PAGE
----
I’m used to shower gels, shampoos, etc. having fruit-based mixtures, or botanical, or flowers, or combinations. So, things like orange and bergamot, tea tree, peach and honeysuckle. But not so much herbs. The shower gel in the Holiday Inn at Swindon was parsley stem. And it really did smell of it. About thirty seconds into the shower, I smelt like someone had put too much garnish on their rice. I was walking around all day getting whiffs of parsley for fucks sake.

Then at breakfast the next day, on the table next to us was a big soft toy shark sat in a chair, and a smaller grey T-rex plush on the table. We assumed it was someone with children. No, a middle-aged woman wearing a mask came back with various plates of food and arranged them on the table with the soft toys and proceeded to take photos of them. Now I’ve heard of kids having dolls tea parties, but it is the first time I’ve ever heard of someone having a shark and dinosaur breakfast party. When the woman sat down to start eating, she was humming, or maybe singing, to herself, a low rumble that sounded suspiciously like she was attempted whale song to the shark. The staff were wide eyed and had disbelieving looks as she was feeding Danish pastries to the soft toys, and the look on their faces was making Helen laugh so much she couldn’t finish her breakfast for laughing. I was thankful I had my back to it all.

Christmas Observations

Sniffles looked most unimpressed on Christmas Day when both of his usual spots in the living room – in the corner of the sofa, and on the armchair – were filled with people. He sat malevolently glaring at me sat in the armchair for at least five minutes before stalking off to plan mass murder.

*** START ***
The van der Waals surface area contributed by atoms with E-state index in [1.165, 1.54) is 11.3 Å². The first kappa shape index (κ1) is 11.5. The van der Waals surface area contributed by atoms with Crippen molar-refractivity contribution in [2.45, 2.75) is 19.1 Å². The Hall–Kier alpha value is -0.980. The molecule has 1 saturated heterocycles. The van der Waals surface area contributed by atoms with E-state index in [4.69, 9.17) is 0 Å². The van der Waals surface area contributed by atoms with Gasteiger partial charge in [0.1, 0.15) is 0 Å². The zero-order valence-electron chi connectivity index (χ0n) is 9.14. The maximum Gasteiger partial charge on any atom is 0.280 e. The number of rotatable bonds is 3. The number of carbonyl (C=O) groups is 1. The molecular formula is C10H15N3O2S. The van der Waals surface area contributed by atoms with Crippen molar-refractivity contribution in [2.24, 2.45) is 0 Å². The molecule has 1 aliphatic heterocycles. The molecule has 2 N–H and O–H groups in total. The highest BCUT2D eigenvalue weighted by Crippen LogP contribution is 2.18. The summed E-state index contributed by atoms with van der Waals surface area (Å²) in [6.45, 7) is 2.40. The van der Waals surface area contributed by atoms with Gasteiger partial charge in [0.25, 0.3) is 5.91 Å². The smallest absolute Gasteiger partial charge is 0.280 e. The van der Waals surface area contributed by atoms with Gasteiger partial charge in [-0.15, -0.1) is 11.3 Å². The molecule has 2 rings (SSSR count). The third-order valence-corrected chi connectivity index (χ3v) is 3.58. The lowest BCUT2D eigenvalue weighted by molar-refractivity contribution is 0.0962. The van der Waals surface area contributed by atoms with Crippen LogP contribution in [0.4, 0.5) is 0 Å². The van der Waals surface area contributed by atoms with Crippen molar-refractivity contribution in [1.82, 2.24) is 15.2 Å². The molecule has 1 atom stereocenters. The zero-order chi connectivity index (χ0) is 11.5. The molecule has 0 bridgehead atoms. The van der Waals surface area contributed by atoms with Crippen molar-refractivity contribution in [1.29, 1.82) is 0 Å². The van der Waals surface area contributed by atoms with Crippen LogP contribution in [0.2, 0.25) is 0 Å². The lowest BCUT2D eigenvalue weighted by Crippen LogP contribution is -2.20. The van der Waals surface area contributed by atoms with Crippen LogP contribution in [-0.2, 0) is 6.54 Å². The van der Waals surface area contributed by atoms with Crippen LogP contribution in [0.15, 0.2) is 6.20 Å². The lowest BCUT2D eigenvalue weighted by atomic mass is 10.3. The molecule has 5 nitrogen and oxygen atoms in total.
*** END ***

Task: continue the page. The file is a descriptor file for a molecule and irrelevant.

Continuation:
After lots of me mentioning that having a trebuchet to expel unwanted pests (pets, family, people at work etc.) would be a great idea; I now have one. As a Christmas present. Granted, it is only model size and flimsy balsa wood, but I now have plans for how to build one, and it is just a case of scaling up to industrial size usage. Plus I got a bright orange t-shirt adorned with the slogan ‘Don’t make me get the trebuchet’.

Came downstairs Boxing Day morning to find people watching Matthew Bourne’s Nutcracker, and my first thought was how much more interesting it would be if it was Jason Bourne’s Nutcracker. (I love Tchaikovsky’s music, it’s just the ballet bit that doesn’t interest me.)

It’s been agreed that Sniffles will be palmed off on Helen’s mum when we go away. And she is already on about getting him a harness to take him for a walk whilst he is with her. I dread to think how little of her arms would be left after an attempt to get a harness on him. Let alone trying to take him for a walk.

Sniffles has been out a lot more over the past few days. I’m sure that the correlation versus the words per minute being spoken in the house by Helen’s mum is only coincidental. As is the increase in cauliflower ears in the house.